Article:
A guide to GDPR for the HR function
As part of our ongoing push to provide you with as much information as we can to help you prepare for GDPR we decided to break down the information based on company function.
This will form a series of one page guides starting with the HR function. Other areas will include marketing and physical security.
With the General Data Protection Regulation (GDPR) deadline just around the corner, it is important to consider how it will impact you and the way in which you collect, process and store information about the people you work with.
Any data that you collect, process and share about employees, contractors or consultants, must still comply with its six principles.
Top three preparations
There are, of course, many things that need to be done to get ready for 25 May 2018, but we have chosen to highlight three of the main ones as we see them.
Know your data
Carry out a data mapping exercise to ensure that you have a clear idea of what data you are collecting, processing and sharing. This should include identifying the lawful basis for that processing.
Implement a comprehensive induction process to ensure new starters are aware of their roles and responsibilities when handling personal data. Including data protection training relevant to their role.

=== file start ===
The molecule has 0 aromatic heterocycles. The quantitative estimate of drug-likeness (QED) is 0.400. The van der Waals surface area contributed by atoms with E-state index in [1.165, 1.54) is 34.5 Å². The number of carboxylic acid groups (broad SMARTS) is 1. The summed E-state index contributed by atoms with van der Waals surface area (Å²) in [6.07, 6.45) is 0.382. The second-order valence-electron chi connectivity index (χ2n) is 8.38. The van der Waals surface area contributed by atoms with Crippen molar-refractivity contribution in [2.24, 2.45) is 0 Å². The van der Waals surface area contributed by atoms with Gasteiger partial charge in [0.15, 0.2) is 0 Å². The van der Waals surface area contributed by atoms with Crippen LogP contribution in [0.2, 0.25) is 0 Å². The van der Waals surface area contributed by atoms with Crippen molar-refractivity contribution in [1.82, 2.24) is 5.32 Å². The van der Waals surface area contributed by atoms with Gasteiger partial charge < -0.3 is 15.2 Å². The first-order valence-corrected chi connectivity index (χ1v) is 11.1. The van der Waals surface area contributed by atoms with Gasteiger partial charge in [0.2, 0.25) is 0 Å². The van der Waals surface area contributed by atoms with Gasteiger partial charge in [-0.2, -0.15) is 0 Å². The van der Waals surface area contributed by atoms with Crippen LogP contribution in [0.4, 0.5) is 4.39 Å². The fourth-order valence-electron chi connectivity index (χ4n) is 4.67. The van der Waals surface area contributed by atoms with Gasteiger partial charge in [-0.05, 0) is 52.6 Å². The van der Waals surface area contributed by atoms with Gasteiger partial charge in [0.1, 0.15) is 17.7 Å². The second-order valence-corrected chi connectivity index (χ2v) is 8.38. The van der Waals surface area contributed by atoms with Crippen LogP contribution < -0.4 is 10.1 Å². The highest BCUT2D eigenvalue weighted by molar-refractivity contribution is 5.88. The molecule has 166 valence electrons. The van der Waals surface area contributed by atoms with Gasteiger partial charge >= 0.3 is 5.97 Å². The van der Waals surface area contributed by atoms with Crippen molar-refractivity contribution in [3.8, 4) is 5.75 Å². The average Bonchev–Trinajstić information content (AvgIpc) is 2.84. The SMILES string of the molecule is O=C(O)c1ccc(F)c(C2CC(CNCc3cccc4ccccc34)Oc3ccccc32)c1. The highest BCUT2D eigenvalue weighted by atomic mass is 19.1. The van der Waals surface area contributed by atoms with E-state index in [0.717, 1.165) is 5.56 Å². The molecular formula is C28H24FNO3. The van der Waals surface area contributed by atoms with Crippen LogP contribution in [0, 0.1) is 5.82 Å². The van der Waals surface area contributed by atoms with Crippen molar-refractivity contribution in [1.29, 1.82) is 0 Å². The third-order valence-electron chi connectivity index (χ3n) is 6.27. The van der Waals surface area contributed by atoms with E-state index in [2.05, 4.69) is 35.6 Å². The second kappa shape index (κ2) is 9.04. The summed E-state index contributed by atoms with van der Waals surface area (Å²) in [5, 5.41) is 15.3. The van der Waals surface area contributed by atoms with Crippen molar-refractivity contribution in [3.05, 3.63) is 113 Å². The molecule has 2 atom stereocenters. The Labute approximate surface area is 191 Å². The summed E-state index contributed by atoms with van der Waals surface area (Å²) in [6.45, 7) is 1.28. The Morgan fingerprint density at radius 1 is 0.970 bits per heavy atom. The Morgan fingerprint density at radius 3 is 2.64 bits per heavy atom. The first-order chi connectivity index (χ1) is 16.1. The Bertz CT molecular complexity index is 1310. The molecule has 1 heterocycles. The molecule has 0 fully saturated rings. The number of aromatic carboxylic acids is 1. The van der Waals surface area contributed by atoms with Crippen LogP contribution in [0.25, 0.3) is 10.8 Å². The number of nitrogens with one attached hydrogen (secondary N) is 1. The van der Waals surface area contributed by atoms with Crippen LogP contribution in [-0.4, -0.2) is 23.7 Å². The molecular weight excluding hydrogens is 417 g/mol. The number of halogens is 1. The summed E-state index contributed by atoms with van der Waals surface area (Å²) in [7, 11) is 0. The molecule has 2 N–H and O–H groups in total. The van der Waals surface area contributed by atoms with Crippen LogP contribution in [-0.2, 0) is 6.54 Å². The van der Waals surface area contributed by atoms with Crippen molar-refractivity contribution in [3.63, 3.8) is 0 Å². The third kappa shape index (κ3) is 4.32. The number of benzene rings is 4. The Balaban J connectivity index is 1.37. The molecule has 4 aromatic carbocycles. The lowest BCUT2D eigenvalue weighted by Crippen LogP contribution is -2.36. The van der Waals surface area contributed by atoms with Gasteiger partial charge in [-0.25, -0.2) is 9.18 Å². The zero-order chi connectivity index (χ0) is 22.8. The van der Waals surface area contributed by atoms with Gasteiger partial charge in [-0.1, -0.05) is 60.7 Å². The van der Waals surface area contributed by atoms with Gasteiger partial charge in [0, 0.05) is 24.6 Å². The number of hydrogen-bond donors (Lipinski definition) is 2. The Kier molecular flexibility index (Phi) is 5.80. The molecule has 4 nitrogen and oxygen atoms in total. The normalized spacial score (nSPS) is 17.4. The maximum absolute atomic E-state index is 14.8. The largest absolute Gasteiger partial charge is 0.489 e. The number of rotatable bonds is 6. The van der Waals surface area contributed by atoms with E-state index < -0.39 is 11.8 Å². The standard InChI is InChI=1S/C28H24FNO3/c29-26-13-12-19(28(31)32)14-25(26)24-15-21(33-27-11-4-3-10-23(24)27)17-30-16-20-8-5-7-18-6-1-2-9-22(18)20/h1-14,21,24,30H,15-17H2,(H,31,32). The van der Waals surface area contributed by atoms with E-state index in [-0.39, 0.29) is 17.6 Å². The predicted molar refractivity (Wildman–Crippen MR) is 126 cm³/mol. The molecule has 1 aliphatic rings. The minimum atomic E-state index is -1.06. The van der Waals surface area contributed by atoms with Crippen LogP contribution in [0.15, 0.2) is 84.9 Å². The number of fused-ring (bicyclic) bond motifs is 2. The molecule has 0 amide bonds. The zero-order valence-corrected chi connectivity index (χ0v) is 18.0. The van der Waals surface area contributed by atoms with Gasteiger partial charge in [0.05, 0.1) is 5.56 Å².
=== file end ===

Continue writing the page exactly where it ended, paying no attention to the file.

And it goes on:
Put robust processes in place for starters, movers and leavers, with clear ownership defined where they involve other functional areas in your business, for example, the IT, finance and physical security teams.
Top themes to focus on
Under GDPR it is vital that you are only collecting personal data that you actually need and have a robust, business reason for having. A data mapping exercise will help to flush out personal data that is not required or that is being shared excessively.
Fair processing notices are just as important when you are looking inwards and you should make it clear to candidates, and/or new starters, how their personal data will be handled before, during and after their engagement.
Employment law provides guidance on data retention and this should be applied as the starting point. But, it is important to build on that guidance and ensure that it addresses the needs of your own business. Where you have control over personal data, you must ensure that you are complying with the data retention requirements, not just in your HR function, but in other areas of the business where employee-related activities are done.
Published date:  13 January 2018
Written by:  Stephen Bailey